More March Madness? Yes Please
Yesterday the NCAA announced that it was looking to expand the tournament, and while there are multiple options on the table, the most likely scenario would be expanding to a 96-team field. Now I realize just about every basketball pundit thinks this is the death of college basketball and the world is going to hell in a handbasket with this expansion, but I don’t believe that to be remotely true. And when you hear phrases like “it’s all about money” or “it will lead to a diluted tournament” they really need to be put into context before they should be digested.
Is the tournament all about money? Of course it is, but who gets this money and benefits from it? Well the short answer is the schools. Sure the NCAA themselves get a cut of the profits and host cities will sell more tickets, but the vast majority of the money will go back to the colleges, and since when is that a bad thing? That money will help fund not only the basketball program and facilities at these schools (and the facilities are used by multiple sports programs), but will also help pay for scholarships and fund other non-profit sports. And I’m not just talking about funding Men’s and Women’s Field Hockey.
Northern Iowa, this year’s tournament darling, had to close their baseball program (among others) last season due to costs and budget issues in the state. Baseball, America’s past time, was shutdown in America’s heartland. And it’s not alone other baseball and even some football programs have been shutting down, given the state of the economy (and other issues). For some of these schools men’s basketball is their sole money maker, and if having more team’s in the tournament allows for a bigger windfall (not to mention the prestige of those extra teams who are now making the tournament) for these schools and consequently their athletes then what is wrong with that? Since when is taking money from whichever major network is broadcasting the games (actually their Fortune 500 company advertisers) and giving it to the education system in the country a bad thing? And if a couple head honchos at the NCAA and school athletic directors and coaches get a little more money in their pocket, so what? As long as the majority goes to the program, facilities and other sports programs on campus, I have no problem.
As for the other issue of ‘diluting’ or ‘watering-down’ the tournament. How can we really say that after the two extremes we’ve had these last two years. Last season top seeds pretty much won out in that tournament and upsets were few and far between. This year everyone expected either the veteran Kansas team or the NBA’s 31st team, the Kentucky Wildcats to win it all this year, yet all we have are upsets. Both tournaments have been incredible to watch, and goes to show that anything can truly happen in March. I really don’t think adding 31 more teams (remember in reality we are at 65 now, not the perfect 64 teams that everyone talks about), will make a big impact and change the way things are done. And remember what we are really talking about here. These wouldn’t be 31 teams pulled out of the thin air, these would be 31 of the 32 NIT teams (boy it would suck for that 32nd NIT team who now gets nothing). Those are the next best teams in the nation and the ones who had their bubble burst on selection Sunday. Is it really a bad thing to give Mississippi State, who was 3 seconds away from knocking off Kentucky in the Big 12 Tournament and punching their ticket to the tournament, another shot?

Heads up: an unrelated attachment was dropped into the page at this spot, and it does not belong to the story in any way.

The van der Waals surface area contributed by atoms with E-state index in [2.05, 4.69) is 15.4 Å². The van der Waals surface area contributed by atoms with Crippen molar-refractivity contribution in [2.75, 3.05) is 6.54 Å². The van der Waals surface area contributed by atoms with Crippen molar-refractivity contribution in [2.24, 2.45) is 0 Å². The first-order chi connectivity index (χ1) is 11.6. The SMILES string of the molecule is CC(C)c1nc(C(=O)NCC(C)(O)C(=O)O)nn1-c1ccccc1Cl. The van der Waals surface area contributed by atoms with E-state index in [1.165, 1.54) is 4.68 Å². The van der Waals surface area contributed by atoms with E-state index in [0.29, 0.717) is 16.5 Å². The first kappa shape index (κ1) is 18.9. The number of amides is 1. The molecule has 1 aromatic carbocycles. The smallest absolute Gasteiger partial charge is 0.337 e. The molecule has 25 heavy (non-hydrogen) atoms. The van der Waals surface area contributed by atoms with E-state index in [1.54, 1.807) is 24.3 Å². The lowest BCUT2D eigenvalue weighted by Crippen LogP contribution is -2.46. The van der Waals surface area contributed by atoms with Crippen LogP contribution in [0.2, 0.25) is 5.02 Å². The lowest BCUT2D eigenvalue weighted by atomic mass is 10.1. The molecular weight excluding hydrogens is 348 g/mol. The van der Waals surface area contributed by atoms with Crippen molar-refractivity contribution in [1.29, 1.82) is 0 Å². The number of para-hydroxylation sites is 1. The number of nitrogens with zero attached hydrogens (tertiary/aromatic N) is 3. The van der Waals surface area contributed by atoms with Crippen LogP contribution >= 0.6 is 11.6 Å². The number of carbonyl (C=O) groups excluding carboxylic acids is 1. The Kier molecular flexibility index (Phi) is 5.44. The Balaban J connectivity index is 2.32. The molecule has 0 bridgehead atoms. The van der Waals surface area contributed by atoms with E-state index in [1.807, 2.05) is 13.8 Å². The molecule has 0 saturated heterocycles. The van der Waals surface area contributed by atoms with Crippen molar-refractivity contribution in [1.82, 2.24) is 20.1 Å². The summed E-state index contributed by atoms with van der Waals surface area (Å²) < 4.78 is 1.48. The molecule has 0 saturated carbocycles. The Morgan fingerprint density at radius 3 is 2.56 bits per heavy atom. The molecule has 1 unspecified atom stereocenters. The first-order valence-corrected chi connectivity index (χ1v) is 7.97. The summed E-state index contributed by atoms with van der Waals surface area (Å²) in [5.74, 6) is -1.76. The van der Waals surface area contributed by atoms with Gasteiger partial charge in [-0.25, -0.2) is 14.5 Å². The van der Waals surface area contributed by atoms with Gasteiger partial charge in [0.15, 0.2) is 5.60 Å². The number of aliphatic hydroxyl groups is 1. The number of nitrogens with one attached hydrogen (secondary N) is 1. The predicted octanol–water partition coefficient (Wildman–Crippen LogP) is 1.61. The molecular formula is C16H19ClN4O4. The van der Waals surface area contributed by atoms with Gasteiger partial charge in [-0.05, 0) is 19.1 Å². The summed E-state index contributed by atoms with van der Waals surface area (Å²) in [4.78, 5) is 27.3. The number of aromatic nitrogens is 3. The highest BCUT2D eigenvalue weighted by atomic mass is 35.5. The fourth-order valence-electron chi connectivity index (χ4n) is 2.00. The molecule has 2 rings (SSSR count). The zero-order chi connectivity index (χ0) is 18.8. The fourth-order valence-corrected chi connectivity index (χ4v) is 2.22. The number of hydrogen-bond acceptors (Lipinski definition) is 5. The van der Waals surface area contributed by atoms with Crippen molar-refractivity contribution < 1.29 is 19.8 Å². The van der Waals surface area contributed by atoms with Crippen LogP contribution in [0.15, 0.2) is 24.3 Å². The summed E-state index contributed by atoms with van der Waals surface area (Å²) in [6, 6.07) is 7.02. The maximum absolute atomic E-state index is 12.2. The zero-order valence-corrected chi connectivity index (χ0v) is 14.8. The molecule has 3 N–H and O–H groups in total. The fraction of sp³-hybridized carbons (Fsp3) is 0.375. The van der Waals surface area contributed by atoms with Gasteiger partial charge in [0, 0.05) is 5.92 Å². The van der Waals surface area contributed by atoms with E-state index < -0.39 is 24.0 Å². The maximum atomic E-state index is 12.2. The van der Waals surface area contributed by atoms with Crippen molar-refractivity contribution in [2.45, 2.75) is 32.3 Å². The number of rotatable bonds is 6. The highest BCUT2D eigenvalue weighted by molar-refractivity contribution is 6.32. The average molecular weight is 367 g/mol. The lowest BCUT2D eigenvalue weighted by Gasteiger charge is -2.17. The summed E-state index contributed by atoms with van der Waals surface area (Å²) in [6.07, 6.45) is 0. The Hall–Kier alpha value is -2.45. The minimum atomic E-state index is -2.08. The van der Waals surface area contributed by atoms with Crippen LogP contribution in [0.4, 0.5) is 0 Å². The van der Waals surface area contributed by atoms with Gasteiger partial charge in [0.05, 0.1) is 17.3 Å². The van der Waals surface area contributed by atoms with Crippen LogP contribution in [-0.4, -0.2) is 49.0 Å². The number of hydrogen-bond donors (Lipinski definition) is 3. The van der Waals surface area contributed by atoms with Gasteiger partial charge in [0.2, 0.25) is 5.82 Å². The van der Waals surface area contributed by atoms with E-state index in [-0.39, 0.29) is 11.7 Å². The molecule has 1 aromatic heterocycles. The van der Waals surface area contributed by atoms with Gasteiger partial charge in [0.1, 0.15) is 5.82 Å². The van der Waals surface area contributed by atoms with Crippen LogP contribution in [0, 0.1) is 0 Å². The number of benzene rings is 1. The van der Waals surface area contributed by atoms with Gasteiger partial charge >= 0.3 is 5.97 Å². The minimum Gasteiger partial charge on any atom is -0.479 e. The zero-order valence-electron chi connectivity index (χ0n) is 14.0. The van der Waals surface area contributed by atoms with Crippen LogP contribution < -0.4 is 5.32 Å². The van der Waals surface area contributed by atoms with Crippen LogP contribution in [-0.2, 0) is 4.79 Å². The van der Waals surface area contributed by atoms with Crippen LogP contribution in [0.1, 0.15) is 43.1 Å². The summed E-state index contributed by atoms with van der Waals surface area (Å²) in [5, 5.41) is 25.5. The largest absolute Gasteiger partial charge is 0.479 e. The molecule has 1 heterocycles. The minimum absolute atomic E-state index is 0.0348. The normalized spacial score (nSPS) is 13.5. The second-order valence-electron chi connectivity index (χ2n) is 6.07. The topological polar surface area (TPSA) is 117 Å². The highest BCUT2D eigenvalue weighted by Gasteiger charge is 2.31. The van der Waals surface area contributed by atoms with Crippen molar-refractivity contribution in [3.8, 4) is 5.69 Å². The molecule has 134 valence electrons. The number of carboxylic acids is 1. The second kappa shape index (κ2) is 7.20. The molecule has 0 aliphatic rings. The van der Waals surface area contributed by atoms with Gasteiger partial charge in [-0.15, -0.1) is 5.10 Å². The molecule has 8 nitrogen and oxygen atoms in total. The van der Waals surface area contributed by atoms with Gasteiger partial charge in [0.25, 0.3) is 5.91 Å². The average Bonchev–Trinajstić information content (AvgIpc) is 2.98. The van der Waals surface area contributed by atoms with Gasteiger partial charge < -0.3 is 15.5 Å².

For anyone who thinks that expanding the tournament will ‘dilute’ the field and favor the top teams, remember that the last time the field was dramatically expanded to 64 teams from 48 (technically 53 there were 5 play-in games the year before) in 1985, was also the year 8th seed Villanova knocked off top seed and defending champion Georgetown, to become the lowest seed ever to win the NCAA Tournament.
Now I realize there are plenty of logistical issues involved with expanding the tournament. Where those first games are played, how are the 32 byes awarded, is there any preference to regular season or tournament winners etc. But I like the idea of expanding the field and I do see the benefits for the schools and basketball across the country. I don’t think it will make March Madness any less exciting and instead bring to light the NIT schools that get largely ignored. There is some good basketball played there year in, year out and having them part of the tournament, means everyone who has a shot is now included. I think we should give the NCAA a break and remember that it has been expanded before and the world is still here.